The Coronavirus Might Be Spreading Undetected in Indonesia

Indonesia may not be equipped to rapidly detect the virus, which may lead to more outbreaks.
translated by Jade Poa
coronavirus indonesia
Workers at Bandung’s Husein Sastranegara Airport scan passengers for the coronavirus. Photo via TIMUR MATAHARI/AFP.

This article originally appeared on VICE Indonesia

The coronavirus has infected nearly every country in Southeast Asia, but seemingly left the nation with the region’s largest population untouched. The World Health Organization (WHO), has voiced concerns that the virus may actually already be spreading undetected in Indonesia.

At the time of writing, the coronavirus has infected 45,171 and killed 1,115.


Harvard epidemiologist Marc Lipsitch believes the coronavirus slipped through the cracks of Indonesia’s detection efforts.

"Indonesia has reported zero cases, and you would expect to have seen several already,” said Lipsitch, co-author of a study that analysed the number of airline passengers traveling from Wuhan to determine locations that may not be identifying all cases of the virus.

The study concluded that given the flight patterns, reports are below expectations in Indonesia, which has reported zero cases, and Cambodia, which has reported one case.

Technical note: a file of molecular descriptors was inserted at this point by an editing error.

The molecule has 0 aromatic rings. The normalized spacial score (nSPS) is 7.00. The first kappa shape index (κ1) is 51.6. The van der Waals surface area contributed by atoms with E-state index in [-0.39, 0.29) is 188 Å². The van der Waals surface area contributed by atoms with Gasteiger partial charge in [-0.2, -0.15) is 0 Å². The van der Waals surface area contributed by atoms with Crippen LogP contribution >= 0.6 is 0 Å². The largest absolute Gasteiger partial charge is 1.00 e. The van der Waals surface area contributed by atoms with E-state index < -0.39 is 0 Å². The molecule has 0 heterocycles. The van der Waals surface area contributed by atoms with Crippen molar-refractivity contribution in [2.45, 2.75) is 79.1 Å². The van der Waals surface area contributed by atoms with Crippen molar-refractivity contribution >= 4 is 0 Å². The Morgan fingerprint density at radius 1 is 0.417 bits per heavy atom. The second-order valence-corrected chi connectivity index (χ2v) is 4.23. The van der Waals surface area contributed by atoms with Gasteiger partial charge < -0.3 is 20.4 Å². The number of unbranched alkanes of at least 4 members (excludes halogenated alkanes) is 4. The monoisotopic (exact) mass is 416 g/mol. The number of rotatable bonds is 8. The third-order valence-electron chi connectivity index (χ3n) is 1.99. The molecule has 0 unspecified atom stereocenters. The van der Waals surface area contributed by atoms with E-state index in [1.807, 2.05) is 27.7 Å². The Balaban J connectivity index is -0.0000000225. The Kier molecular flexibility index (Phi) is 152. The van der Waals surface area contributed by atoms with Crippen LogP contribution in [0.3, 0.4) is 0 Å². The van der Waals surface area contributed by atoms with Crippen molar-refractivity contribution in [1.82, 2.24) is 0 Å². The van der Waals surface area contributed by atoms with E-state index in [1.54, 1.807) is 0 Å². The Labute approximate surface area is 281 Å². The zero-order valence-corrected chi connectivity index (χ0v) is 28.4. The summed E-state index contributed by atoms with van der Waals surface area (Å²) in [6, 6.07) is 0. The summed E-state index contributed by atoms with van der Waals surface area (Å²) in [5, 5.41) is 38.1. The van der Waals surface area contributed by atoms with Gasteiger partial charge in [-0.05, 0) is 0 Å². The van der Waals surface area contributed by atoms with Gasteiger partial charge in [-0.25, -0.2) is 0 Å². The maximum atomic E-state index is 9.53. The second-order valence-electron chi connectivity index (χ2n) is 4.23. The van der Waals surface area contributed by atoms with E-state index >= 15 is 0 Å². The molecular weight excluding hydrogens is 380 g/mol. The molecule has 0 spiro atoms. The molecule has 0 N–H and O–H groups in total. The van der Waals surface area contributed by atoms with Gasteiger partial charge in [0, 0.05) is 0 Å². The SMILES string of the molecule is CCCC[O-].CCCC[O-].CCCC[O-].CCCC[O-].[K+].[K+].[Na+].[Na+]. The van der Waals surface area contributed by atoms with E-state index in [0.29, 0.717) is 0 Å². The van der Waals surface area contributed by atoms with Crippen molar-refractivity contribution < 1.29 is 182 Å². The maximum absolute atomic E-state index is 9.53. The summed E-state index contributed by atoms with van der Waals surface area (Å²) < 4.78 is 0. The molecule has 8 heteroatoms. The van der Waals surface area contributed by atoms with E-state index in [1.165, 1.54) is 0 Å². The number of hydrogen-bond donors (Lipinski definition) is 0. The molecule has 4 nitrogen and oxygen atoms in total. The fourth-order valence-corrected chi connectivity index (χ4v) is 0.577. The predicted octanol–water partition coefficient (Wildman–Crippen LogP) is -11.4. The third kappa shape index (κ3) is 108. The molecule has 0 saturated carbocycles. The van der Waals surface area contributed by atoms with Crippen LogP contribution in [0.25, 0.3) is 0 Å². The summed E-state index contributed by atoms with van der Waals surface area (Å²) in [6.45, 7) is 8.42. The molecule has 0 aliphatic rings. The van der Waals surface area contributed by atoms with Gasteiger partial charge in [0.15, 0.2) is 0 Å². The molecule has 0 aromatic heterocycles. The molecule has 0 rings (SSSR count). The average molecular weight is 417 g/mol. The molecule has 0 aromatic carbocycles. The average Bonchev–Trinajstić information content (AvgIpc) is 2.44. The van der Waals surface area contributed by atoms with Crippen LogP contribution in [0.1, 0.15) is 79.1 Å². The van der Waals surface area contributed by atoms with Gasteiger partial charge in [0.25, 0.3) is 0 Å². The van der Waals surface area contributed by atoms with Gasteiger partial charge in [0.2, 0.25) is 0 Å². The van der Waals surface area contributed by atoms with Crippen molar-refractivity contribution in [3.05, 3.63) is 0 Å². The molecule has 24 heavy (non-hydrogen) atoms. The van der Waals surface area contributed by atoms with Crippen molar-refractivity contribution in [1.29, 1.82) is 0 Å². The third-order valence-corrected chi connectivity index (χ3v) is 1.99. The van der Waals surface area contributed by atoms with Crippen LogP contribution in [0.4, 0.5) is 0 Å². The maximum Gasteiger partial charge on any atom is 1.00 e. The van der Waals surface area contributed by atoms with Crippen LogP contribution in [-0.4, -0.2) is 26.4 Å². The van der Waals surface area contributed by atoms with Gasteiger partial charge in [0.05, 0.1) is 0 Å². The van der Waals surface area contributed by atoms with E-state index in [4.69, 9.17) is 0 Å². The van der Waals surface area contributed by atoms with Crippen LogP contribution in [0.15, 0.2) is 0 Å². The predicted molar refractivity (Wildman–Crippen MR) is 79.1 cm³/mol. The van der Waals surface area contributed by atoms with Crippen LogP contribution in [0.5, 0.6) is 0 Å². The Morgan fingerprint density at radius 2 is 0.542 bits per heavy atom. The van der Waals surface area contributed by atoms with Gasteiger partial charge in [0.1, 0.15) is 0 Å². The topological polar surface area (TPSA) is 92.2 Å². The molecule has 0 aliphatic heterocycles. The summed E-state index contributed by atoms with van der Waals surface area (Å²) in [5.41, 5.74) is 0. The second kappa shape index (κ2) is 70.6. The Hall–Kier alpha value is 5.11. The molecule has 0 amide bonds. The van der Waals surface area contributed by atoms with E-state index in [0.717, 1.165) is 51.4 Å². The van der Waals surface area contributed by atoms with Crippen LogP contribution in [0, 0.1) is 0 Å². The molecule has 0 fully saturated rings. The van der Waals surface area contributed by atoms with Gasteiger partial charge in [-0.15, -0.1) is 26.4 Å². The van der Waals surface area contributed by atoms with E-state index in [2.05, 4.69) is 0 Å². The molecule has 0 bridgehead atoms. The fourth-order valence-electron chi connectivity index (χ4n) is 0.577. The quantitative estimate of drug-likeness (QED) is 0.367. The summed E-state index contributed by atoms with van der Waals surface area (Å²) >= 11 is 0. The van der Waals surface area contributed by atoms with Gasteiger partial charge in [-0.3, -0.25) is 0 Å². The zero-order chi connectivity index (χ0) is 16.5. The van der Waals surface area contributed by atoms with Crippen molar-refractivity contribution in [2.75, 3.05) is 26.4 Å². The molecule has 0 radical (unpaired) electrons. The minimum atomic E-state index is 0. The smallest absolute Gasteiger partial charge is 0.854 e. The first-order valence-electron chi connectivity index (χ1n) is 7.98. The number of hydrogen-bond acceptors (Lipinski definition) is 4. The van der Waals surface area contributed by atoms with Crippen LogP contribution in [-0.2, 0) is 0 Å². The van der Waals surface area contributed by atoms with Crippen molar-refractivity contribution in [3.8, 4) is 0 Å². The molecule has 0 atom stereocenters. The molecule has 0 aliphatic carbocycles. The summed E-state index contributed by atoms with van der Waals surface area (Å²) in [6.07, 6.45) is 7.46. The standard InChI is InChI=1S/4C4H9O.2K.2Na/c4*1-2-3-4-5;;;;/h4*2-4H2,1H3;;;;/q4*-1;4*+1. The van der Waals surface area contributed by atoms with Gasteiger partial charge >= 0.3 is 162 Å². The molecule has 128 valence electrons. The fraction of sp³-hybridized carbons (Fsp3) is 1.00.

The WHO has urged the Indonesian government to step up their monitoring, detection, and precautionary measures at the health facilities designated to handle the coronavirus if a case is reported.

"Indonesia is doing what is possible to be prepared for and defend against the novel coronavirus," Navaratnasamy Paranietharan, WHO representative to Indonesia, told The Sydney Morning Herald. He admitted that the WHO was “concerned” that the nation of 270 million has not reported a single case.

Experts like Ian Mackay, a virologist at the University of Queensland, worry that if the virus is left undetected, it will likely continue to spread and cause more outbreaks.

“You’d be thinking close contacts — family, close friends, maybe business meetings — could be then infected by these cases and this could set up a little hotspot of infection,” Mackay told The Guardian.

On January 31, The Sydney Morning Herald and The Age reported that Indonesia had not yet received the test kits needed to detect the novel coronavirus. Until Indonesia received these specific test kits last week, doctors had been using one that identifies all types of coronavirus, which requires gene sequencing and can take up to five days.

On February 2, the Indonesian government evacuated 243 Indonesian nationals from Wuhan by plane. They were sprayed down with disinfectant upon arrival in the Natuna islands, where they will be quarantined for two weeks.